Follow the (Clinical Trials) Money

This post was originally featured on HIStalk.

New York Times article, Do Clinical Trials Work?, describes how modern clinical trials are broken since drugs for most of the complicated modern diseases only work for X percent of the population.

It’s widely understood that many drugs only work for people with certain genetic traits and comorbidities. The challenge is in determining which traits and conditions affect outcomes while controlling for a range of factors, including: age, sex, medical history, disease, stage of the disease, and confounding with other diseases, to name a few.

The clinical trials business is undergoing serious changes. As the NYT article suggests, trials need to be smaller and targeted to patients with more narrowly defined inclusion / exclusion criteria. The issue is that existing methodologies driven by mass-media marketing for identifying and recruiting patients for more specific criteria aren’t effective, hence all the trial delays.

Simply taking existing trials and breaking them up into smaller trials doesn’t sound particularly difficult. Why hasn’t it been done? There’s always a single answer to that universal question: follow the money.

Recruiting patients into trials is already an extremely expensive proposition. There are cancer studies in which the cost of finding and recruiting each patient exceeds $50,000. Mass media marketing is expensive. Additionally, 80 percent of trials are delayed, and the average delay is almost five months. These financial and time costs kill people who aren’t receiving market-approved treatments as cheaply or as quickly as they otherwise could have.

Marketing larger numbers of smaller trials and recruiting patients into them is cost prohibitively expensive. The more trials, the more marketing dollars required. The challenge is not in trial design, but the ability to find the right patients and recruit them into the right trials.

A handful of startups and well-established vendors are trying to solve the patient recruitment problem.

CenterWatch is an established company that maintains a database of clinical trials and allows patients to use powerful search tools to find trials that they’re interested in. Once a patient finds a trial that they are interested in, they provide the patient with the contact information and additional details for the trial. The service is straightforward and the filtering tools are robust, but overall it feels very Web 1.0 to me. It requires a lot of clicking and navigation. They could be ten times more successful if they could automate and simplify the user experience.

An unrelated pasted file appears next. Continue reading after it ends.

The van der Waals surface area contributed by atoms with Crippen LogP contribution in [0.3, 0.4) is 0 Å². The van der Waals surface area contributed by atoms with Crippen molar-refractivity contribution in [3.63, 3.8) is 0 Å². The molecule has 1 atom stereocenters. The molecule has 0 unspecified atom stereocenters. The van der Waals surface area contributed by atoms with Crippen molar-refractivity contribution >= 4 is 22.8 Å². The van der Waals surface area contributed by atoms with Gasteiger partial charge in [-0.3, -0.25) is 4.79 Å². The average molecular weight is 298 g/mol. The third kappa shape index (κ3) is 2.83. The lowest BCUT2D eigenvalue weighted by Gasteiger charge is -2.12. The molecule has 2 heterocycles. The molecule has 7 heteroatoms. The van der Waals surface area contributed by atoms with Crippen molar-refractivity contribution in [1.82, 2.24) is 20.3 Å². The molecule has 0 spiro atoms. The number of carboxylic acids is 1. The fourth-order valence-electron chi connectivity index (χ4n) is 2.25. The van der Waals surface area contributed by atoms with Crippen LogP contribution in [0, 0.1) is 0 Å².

Emerging Med is another industry veteran that is focused on cancer trials. Emerging Med claims to have guided 170,000 patients through a search for clinical trials over the last 13 years. Their service is remarkably similar to CenterWatch’s. The presence of two companies that do almost the same thing clearly validates the market and indicates that it’s sufficiently large.

ePatientFinder (ePF) works with pharmaceuticals, device manufacturers, and CROs (contract research organizations) to match trials with a nationwide network of referring physicians. Working with EHR vendors, ePF runs analytics to de-identify patients who meet trial inclusion / exclusion criteria. This partnership network enables more targeted searches and allows ePF to compensate its EHR vendor partners, many of which are struggling. ePF is trying to invert the entire patient recruitment process. Their model is radically different from the traditional industry practices. Historically, patients have been recruited through expensive mass media marketing campaigns. ePF finds patients cost effectively by working with physicians to accurately target patients based on EHR data. They may have found a great application of analytics technologies, which have been overhyped for years (I’m guilty!).

TrialReach has compiled a database of clinical trials and uses a survey tool to help filter patients for these trials. They are based in the UK and are focused on European trials. TrialReach posts ads online to direct patients to TrialReach’s website, where patients are asked to answer a few questions. If the patient passes the survey, their information is sent to the CRO. TrialReach’s secret sauce is its placement of advertisements through the use of proprietary tracking algorithms and a network of ad distribution partners.

I’m actually a bit surprised there aren’t more companies actively pursuing the clinical trials space. The analytics space is overhyped, overfunded, and overcrowded, and most of the analytics companies aren’t making the kind of money they told their investors they would (similar to the startup EHR market). There have been a few breakouts though, such as Ayasdi, that are doing well.

The biggest flaw in the NYT article was its title. It paints a reasonably accurate picture of the current state of clinical trials and begins discussing some of the more advanced concepts such as personalized medicine, comorbidities, etc. It fell short of explaining why trials are structured the way they are and most certainly didn’t investigate existing or up and coming commercial solutions to the problems they pointed out. It’s always easier to pull down than push up. Unfortunately, if you follow the money, you’ll quickly realize that the NYT needs eyeballs to feed itself, hence the sensationalist title.